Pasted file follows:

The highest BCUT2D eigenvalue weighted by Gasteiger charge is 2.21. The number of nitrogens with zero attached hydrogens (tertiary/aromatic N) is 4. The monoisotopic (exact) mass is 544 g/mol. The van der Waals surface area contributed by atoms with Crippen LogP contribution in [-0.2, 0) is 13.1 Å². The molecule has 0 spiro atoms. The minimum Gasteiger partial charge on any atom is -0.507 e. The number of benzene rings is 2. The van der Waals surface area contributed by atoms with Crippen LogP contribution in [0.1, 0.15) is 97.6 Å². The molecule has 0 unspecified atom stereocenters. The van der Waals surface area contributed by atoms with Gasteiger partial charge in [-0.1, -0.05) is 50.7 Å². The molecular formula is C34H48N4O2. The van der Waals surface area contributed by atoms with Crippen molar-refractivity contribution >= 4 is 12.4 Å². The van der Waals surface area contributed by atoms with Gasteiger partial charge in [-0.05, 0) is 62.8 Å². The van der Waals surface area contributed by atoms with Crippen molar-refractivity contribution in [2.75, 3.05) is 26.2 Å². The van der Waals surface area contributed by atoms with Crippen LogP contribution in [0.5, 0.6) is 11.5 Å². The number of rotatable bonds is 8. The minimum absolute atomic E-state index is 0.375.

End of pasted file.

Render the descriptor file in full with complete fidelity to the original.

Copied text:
The highest BCUT2D eigenvalue weighted by Gasteiger charge is 2.21. The number of nitrogens with zero attached hydrogens (tertiary/aromatic N) is 4. The monoisotopic (exact) mass is 544 g/mol. The van der Waals surface area contributed by atoms with Crippen LogP contribution in [-0.2, 0) is 13.1 Å². The molecule has 0 spiro atoms. The minimum Gasteiger partial charge on any atom is -0.507 e. The number of benzene rings is 2. The van der Waals surface area contributed by atoms with Crippen LogP contribution in [0.1, 0.15) is 97.6 Å². The molecule has 0 unspecified atom stereocenters. The van der Waals surface area contributed by atoms with Gasteiger partial charge in [-0.1, -0.05) is 50.7 Å². The molecular formula is C34H48N4O2. The van der Waals surface area contributed by atoms with Crippen molar-refractivity contribution >= 4 is 12.4 Å². The van der Waals surface area contributed by atoms with Gasteiger partial charge in [-0.05, 0) is 62.8 Å². The van der Waals surface area contributed by atoms with Crippen molar-refractivity contribution in [2.75, 3.05) is 26.2 Å². The van der Waals surface area contributed by atoms with Crippen LogP contribution in [0.5, 0.6) is 11.5 Å². The number of rotatable bonds is 8. The minimum absolute atomic E-state index is 0.375.